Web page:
Health service managers are to be set targets for cutting levels of staff sickness and violence against staff. And they will be expected to deliver 'measurable improvements' in occupational health.
The NHS Executive's human resources strategy, due out later this year will 'move HR to the top of the NHS agenda' so that employees feel valued and protected, and can play a part in shaping the NHS locally.
The strategy's aim will be to make the NHS a better place to work, health minister Alan Milburn told a conference this week.
He said he would require trusts to review procedures to ensure that violent incidents against staff were immediately reported and properly recorded. And he said current levels of reported violence were 'just the tip of the iceberg'.
Trusts will be required to have 'clear working relationships' with the local police and prosecution services to pursue cases of violence against NHS staff.
'I want to see trusts prosecuting where appropriate. NHS staff deserve to know that they have the full force of the law behind them, ' Mr Milburn said.
The Department of Health intends to produce guidance on preventing and handling violence against community health staff to complement earlier guidance for hospitals.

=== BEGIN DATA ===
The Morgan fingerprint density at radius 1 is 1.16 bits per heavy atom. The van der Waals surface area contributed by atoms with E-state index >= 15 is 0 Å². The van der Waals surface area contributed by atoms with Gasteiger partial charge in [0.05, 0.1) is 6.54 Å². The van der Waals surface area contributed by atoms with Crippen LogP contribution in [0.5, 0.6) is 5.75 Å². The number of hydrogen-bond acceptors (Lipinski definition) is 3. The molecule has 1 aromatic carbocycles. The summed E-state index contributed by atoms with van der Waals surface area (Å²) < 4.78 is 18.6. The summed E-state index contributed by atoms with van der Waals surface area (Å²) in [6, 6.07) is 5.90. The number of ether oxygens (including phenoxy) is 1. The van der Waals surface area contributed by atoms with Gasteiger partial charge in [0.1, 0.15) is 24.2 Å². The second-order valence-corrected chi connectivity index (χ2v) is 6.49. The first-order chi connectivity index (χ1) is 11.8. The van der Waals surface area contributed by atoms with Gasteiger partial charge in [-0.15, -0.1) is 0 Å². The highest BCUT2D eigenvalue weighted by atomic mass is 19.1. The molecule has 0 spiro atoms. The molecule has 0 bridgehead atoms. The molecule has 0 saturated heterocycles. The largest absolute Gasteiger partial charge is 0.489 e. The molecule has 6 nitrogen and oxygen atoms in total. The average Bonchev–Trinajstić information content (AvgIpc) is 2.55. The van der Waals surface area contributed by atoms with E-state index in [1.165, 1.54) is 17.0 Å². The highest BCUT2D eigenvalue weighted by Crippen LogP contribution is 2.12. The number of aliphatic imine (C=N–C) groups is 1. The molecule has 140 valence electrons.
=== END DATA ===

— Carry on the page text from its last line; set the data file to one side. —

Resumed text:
The human resources strategy will require trusts to set targets for reducing violence against staff - 'targets which we expect to be delivered', Mr Milburn said.
The government welcomed the findings of a Nuffield Trust Partnership report earlier this year on the state of health of the NHS workforce.
The partnership found that stress, poor communication, violence or the threat of violence and illness were a major drain on NHS staff and resources. It proposed a 10-point action plan to address these concerns.
Mr Milburn said: 'The partnership that produced the report and action plan being discussed today must stay in place to make sure the challenge it posed is met.
'I am pleased to have had the opportunity today to underline the government's commitment to that challenge.'